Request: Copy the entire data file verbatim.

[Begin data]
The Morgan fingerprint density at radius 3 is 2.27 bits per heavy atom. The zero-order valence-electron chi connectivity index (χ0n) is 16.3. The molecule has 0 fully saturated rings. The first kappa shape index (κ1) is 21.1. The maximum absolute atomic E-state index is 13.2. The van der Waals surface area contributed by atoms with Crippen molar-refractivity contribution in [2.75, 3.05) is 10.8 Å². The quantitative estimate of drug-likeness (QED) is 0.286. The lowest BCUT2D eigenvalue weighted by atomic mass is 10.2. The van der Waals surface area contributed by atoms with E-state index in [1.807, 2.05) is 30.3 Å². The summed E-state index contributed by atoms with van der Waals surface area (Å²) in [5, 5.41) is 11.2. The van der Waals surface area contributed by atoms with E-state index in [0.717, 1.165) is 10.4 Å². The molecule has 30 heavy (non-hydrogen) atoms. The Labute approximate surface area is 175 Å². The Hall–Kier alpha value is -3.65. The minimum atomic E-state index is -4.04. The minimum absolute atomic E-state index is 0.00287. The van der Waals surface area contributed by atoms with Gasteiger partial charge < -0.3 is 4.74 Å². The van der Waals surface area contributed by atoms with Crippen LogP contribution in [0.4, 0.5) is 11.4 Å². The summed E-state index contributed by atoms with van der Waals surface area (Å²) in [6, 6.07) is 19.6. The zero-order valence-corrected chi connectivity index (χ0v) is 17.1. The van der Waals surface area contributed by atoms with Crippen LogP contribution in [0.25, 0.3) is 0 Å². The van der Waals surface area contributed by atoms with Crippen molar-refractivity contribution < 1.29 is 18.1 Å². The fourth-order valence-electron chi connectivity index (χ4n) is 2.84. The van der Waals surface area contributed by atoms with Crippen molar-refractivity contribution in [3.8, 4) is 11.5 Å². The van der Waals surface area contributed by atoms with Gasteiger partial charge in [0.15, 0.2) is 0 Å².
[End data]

The Morgan fingerprint density at radius 3 is 2.27 bits per heavy atom. The zero-order valence-electron chi connectivity index (χ0n) is 16.3. The molecule has 0 fully saturated rings. The first kappa shape index (κ1) is 21.1. The maximum absolute atomic E-state index is 13.2. The van der Waals surface area contributed by atoms with Crippen molar-refractivity contribution in [2.75, 3.05) is 10.8 Å². The quantitative estimate of drug-likeness (QED) is 0.286. The lowest BCUT2D eigenvalue weighted by atomic mass is 10.2. The van der Waals surface area contributed by atoms with E-state index in [1.807, 2.05) is 30.3 Å². The summed E-state index contributed by atoms with van der Waals surface area (Å²) in [5, 5.41) is 11.2. The van der Waals surface area contributed by atoms with E-state index in [0.717, 1.165) is 10.4 Å². The molecule has 30 heavy (non-hydrogen) atoms. The Labute approximate surface area is 175 Å². The Hall–Kier alpha value is -3.65. The minimum atomic E-state index is -4.04. The minimum absolute atomic E-state index is 0.00287. The van der Waals surface area contributed by atoms with Gasteiger partial charge < -0.3 is 4.74 Å². The van der Waals surface area contributed by atoms with Crippen LogP contribution in [0.4, 0.5) is 11.4 Å². The summed E-state index contributed by atoms with van der Waals surface area (Å²) in [6, 6.07) is 19.6. The zero-order valence-corrected chi connectivity index (χ0v) is 17.1. The van der Waals surface area contributed by atoms with Crippen LogP contribution in [0.25, 0.3) is 0 Å². The van der Waals surface area contributed by atoms with Crippen molar-refractivity contribution < 1.29 is 18.1 Å². The fourth-order valence-electron chi connectivity index (χ4n) is 2.84. The van der Waals surface area contributed by atoms with Crippen molar-refractivity contribution in [3.8, 4) is 11.5 Å². The van der Waals surface area contributed by atoms with Gasteiger partial charge in [0.15, 0.2) is 0 Å².